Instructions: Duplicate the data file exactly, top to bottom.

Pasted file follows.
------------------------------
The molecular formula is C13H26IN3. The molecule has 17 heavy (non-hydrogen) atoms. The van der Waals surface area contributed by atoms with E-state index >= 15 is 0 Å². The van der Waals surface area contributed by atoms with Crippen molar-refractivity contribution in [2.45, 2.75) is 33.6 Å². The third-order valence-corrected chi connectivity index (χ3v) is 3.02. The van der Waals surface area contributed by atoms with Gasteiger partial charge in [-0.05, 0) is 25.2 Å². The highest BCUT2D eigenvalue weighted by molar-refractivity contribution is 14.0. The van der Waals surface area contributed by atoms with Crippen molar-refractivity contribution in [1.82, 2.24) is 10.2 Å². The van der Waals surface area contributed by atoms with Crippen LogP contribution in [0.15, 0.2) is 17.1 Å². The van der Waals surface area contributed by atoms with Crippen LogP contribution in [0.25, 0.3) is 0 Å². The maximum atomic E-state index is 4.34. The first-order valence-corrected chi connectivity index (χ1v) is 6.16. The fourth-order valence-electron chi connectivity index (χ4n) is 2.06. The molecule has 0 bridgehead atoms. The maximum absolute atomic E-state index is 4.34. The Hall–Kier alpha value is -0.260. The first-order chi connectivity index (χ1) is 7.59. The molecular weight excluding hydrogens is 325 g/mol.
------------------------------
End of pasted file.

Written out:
The molecular formula is C13H26IN3. The molecule has 17 heavy (non-hydrogen) atoms. The van der Waals surface area contributed by atoms with E-state index >= 15 is 0 Å². The van der Waals surface area contributed by atoms with Crippen molar-refractivity contribution in [2.45, 2.75) is 33.6 Å². The third-order valence-corrected chi connectivity index (χ3v) is 3.02. The van der Waals surface area contributed by atoms with Gasteiger partial charge in [-0.05, 0) is 25.2 Å². The highest BCUT2D eigenvalue weighted by molar-refractivity contribution is 14.0. The van der Waals surface area contributed by atoms with Crippen molar-refractivity contribution in [1.82, 2.24) is 10.2 Å². The van der Waals surface area contributed by atoms with Crippen LogP contribution in [0.15, 0.2) is 17.1 Å². The van der Waals surface area contributed by atoms with Crippen LogP contribution in [0.25, 0.3) is 0 Å². The maximum atomic E-state index is 4.34. The first-order valence-corrected chi connectivity index (χ1v) is 6.16. The fourth-order valence-electron chi connectivity index (χ4n) is 2.06. The molecule has 0 bridgehead atoms. The maximum absolute atomic E-state index is 4.34. The Hall–Kier alpha value is -0.260. The first-order chi connectivity index (χ1) is 7.59. The molecular weight excluding hydrogens is 325 g/mol.